ANGER AND YOUR HEALTH

If you could avoid or lessen certain health conditions by just choosing to control your anger, would it be worth it? Just as positive thinking can have a positive effect on your health, anger and negativity can have just the opposite effect.  

When you are angry your body is often very tense, your thinking is not focused, there is a higher level of hormones (endorphins) present.  These feelings make the heart race and anytime your heart races fast, you have the potential for danger. There is also a tremendous let down.  The conclusion of an angry moment can leave you feeling bad and exhausted. Your body doesn’t feel at its best and you don’t feel at your best mentally. 

If you are a person who can let things go without dwelling on something negative, it can give you peace and you feel more balanced.  Some of the health conditions related to anger include high blood pressure, migraines, stomach pains, and other stress related illnesses.

On the other hand, illness can lead to anger.  The onset of an illness or disability can cause a person to become angry.  Chronic or persistent pain, losing one’s mobility, independence, friends, not being able to socialize as we once did or do those things, we took for granted are all things that can contribute to a person becoming angry.  When our feelings of self-worth suffer or we experience emotional stress and isolation, our ability to heal is compromised.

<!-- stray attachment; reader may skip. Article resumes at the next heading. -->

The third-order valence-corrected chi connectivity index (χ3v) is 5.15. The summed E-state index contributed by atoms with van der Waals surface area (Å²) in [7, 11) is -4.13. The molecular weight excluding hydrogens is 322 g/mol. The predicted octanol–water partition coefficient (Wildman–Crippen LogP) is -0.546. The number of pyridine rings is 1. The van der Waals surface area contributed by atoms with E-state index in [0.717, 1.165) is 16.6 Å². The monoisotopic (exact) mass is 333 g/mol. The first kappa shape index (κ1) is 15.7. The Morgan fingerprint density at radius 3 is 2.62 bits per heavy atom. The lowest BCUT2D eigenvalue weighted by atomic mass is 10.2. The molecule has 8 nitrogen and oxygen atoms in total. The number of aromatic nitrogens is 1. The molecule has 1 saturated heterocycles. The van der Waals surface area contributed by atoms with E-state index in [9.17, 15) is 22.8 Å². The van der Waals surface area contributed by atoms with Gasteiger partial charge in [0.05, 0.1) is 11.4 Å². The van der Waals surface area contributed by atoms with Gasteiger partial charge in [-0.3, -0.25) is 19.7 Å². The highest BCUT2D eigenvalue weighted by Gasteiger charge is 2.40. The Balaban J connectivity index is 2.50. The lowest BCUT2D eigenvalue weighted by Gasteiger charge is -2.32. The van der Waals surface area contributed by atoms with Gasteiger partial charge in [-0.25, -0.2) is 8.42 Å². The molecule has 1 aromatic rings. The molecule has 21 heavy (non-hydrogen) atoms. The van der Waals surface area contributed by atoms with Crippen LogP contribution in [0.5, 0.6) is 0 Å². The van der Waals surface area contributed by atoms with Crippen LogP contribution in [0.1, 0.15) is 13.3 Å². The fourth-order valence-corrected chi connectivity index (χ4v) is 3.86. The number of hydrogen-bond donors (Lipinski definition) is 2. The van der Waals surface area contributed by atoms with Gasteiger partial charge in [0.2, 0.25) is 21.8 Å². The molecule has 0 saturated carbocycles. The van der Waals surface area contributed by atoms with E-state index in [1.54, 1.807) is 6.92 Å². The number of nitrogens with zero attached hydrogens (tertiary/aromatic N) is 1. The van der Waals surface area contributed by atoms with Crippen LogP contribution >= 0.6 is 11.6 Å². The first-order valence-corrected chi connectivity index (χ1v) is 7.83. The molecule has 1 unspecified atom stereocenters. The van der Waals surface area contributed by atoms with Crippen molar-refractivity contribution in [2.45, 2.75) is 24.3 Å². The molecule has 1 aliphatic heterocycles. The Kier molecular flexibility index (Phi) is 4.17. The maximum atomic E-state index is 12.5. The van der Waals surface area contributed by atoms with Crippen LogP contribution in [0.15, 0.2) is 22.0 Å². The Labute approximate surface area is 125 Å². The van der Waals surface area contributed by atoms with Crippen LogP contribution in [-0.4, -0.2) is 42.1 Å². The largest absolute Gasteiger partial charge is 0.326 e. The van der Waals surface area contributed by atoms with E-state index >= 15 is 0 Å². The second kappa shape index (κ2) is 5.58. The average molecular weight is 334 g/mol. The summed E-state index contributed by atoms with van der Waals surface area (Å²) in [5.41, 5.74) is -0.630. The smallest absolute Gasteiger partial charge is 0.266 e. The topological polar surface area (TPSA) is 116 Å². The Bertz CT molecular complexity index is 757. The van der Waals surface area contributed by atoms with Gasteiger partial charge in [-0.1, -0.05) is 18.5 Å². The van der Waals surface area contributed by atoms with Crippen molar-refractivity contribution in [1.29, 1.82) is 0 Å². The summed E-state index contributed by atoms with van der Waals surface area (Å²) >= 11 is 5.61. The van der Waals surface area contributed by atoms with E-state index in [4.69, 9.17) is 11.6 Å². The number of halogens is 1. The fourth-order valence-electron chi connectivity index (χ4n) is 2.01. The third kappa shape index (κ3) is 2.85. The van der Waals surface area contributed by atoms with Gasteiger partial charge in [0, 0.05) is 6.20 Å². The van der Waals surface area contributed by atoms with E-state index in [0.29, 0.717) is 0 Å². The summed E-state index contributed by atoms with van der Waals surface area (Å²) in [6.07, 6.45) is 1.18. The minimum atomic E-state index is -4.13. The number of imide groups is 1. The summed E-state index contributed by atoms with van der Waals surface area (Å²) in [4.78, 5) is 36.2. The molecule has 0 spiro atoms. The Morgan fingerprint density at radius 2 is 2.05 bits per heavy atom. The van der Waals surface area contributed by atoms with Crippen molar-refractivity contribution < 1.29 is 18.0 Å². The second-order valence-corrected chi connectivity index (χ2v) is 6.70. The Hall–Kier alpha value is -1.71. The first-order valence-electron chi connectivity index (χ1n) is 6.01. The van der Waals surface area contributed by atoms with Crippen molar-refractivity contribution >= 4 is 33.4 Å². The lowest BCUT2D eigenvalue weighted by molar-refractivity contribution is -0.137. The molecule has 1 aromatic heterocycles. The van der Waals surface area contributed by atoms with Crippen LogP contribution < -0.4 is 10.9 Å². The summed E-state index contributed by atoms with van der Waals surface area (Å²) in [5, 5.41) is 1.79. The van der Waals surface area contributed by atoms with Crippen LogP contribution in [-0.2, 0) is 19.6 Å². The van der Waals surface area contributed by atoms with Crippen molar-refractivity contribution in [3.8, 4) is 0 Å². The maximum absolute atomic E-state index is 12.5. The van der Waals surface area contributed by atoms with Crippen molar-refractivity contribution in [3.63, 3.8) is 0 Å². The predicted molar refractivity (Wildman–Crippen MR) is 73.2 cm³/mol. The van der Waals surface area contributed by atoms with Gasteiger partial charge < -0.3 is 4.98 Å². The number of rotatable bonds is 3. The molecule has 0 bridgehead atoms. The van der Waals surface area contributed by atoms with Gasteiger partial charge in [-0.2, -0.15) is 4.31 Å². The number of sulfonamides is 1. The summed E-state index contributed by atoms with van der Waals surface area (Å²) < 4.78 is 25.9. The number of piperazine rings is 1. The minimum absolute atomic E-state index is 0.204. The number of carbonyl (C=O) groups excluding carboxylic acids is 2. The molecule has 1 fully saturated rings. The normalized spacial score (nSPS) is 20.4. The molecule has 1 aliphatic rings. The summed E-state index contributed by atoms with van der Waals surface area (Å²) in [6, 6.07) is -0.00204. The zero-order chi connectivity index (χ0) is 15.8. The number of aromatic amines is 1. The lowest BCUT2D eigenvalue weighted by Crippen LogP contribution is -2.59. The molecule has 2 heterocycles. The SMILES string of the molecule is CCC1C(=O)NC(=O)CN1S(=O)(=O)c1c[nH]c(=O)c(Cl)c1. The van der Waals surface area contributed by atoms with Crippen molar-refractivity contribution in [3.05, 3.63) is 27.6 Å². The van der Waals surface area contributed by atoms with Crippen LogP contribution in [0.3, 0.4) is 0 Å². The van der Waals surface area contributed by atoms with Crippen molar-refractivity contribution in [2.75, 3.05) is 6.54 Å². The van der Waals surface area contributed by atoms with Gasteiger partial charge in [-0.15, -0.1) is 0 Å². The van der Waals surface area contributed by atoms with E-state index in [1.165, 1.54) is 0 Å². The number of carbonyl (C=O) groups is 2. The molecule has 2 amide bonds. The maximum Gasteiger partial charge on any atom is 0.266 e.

These are all ways that anger can have an impact on our health and healing.  When you can find ways of calming yourself, whether it’s through meditation, learning ways to better communicate your feelings, seeking professional help, finding activities you enjoy,

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